PARENTS are boycotting existing vaccinations until they can get the new five-in-one jab for their children next month.
Some are waiting a month or more for the new mercury-free injection, despite warnings from government experts that doing so could put their children at risk of contracting potentially fatal diseases.
The new jab protects against polio, diphtheria, tetanus, whooping cough and Hib (a range of bacterial infections including meningitis). It replaces the current live oral polio vaccine, and will be given to babies aged between two and four months.
The new single jab, marketed as Pediacel, will be available from 27 September. The polio vaccine will not be live and the compound does not contain the mercury- based preservative thiomersal, which some parents fear is linked to autism.
The Government denies the change of vaccine is an admission mercury is unsafe. Dr David Salisbury, head of the immunisation programme, said the reason for removing thiomersal was because the new polio vaccine would not be effective if that preservative was used with it.
There is also widespread agreement that exposure to mercury should be limited where possible.
Sara Richards, of the Royal College of Nursing's practice nurses' association, said: " Parents are already refusing the old vaccine until the new one becomes available."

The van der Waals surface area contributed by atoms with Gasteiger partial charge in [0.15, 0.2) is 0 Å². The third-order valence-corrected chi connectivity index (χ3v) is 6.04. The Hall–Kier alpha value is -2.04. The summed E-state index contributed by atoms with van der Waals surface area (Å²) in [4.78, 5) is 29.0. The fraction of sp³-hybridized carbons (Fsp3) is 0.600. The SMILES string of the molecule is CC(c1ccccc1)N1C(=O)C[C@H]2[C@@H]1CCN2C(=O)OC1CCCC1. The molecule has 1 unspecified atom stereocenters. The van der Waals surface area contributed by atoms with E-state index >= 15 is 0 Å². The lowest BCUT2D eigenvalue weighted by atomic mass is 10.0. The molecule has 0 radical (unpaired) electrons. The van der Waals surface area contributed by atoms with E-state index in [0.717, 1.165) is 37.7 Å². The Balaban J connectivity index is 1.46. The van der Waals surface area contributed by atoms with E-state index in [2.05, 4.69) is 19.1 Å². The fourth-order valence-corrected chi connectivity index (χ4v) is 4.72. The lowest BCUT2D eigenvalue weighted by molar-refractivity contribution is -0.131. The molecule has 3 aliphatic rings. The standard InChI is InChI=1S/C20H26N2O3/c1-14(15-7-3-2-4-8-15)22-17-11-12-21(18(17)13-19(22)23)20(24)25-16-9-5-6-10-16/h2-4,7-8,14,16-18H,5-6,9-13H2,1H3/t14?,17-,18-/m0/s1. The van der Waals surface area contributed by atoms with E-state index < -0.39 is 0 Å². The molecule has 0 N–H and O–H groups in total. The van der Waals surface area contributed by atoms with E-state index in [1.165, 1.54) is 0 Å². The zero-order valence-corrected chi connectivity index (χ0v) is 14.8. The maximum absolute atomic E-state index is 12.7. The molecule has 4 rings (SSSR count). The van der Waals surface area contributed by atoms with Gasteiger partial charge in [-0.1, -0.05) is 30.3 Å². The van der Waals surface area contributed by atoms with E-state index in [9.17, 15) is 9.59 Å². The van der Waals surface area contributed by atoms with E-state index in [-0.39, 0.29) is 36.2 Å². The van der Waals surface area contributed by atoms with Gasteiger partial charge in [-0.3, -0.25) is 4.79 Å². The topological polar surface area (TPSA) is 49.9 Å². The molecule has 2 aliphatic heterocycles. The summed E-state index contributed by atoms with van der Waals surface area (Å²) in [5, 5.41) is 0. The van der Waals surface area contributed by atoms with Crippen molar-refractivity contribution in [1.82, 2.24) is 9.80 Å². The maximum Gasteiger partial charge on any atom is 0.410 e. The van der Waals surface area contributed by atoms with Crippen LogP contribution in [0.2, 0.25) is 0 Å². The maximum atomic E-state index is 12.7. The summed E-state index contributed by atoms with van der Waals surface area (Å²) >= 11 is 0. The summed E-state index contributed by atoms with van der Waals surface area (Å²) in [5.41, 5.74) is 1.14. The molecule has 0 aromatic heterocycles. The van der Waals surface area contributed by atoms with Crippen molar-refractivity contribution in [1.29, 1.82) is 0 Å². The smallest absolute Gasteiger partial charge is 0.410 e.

She said RCN members had told her parents feared the old vaccine would cause autism.
But Dr Salisbury warned that delaying vaccination could be dangerous.
"It is unfortunate some parents are reportedly delaying vaccination, as they are putting their children at risk of serious diseases," he said.
Kate Howie, a member of the practice nurses' association, said most parents were still happy with the old four-in-one vaccine but some were turning it down and preferring to wait for the new one.
She said: "We have been noticing that there have been a lot of parents coming in to practice in the last week and saying they would rather wait than have the old vaccine.
"It is up to us to ensure parents have as much information as possible so they feel confident that the four-in-one is safe to give their child, but we also have to respect the wishes of those who want to wait.
We are explaining that the children are slightly more at risk in the meantime."
Diphtheria, tetanus, whooping cough, Hib and polio can all be fatal.
About one in 500 children under 12 months with whooping cough dies. The risk is higher for the youngest babies.
The new five-in-one vaccine replaces the live polio virus, which carries a small risk of developingthe disease from the jab, with the dead virus and exchanges the whooping cough element for a version with fewer side-effects.
The new controversy follows the refusal of some parents to have children vaccinated with the measles, mumps and rubella (MMR) jab amid fears it could cause autism.
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